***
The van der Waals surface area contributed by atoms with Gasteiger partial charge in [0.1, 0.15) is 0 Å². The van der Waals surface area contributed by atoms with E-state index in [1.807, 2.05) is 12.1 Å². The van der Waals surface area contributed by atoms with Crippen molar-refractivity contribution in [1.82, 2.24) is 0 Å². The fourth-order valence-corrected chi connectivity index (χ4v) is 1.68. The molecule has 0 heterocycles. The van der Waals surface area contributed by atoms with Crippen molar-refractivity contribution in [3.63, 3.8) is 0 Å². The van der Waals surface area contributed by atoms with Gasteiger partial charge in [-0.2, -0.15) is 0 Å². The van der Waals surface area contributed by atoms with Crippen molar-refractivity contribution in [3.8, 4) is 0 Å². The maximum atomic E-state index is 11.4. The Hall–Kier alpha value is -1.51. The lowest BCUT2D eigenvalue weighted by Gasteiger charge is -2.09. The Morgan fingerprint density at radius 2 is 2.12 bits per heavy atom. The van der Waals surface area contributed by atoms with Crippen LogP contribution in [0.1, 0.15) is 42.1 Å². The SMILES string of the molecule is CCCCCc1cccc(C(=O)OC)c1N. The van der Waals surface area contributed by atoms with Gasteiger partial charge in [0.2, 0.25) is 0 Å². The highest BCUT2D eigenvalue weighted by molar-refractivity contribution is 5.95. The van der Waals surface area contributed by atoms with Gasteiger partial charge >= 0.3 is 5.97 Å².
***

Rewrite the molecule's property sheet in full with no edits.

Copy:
The van der Waals surface area contributed by atoms with Gasteiger partial charge in [0.1, 0.15) is 0 Å². The van der Waals surface area contributed by atoms with E-state index in [1.807, 2.05) is 12.1 Å². The van der Waals surface area contributed by atoms with Crippen molar-refractivity contribution in [1.82, 2.24) is 0 Å². The fourth-order valence-corrected chi connectivity index (χ4v) is 1.68. The molecule has 0 heterocycles. The van der Waals surface area contributed by atoms with Crippen molar-refractivity contribution in [3.63, 3.8) is 0 Å². The van der Waals surface area contributed by atoms with Gasteiger partial charge in [-0.2, -0.15) is 0 Å². The van der Waals surface area contributed by atoms with Crippen molar-refractivity contribution in [3.8, 4) is 0 Å². The maximum atomic E-state index is 11.4. The Hall–Kier alpha value is -1.51. The lowest BCUT2D eigenvalue weighted by Gasteiger charge is -2.09. The Morgan fingerprint density at radius 2 is 2.12 bits per heavy atom. The van der Waals surface area contributed by atoms with Crippen LogP contribution in [0.1, 0.15) is 42.1 Å². The SMILES string of the molecule is CCCCCc1cccc(C(=O)OC)c1N. The van der Waals surface area contributed by atoms with Gasteiger partial charge in [0.2, 0.25) is 0 Å². The highest BCUT2D eigenvalue weighted by molar-refractivity contribution is 5.95. The van der Waals surface area contributed by atoms with Gasteiger partial charge >= 0.3 is 5.97 Å².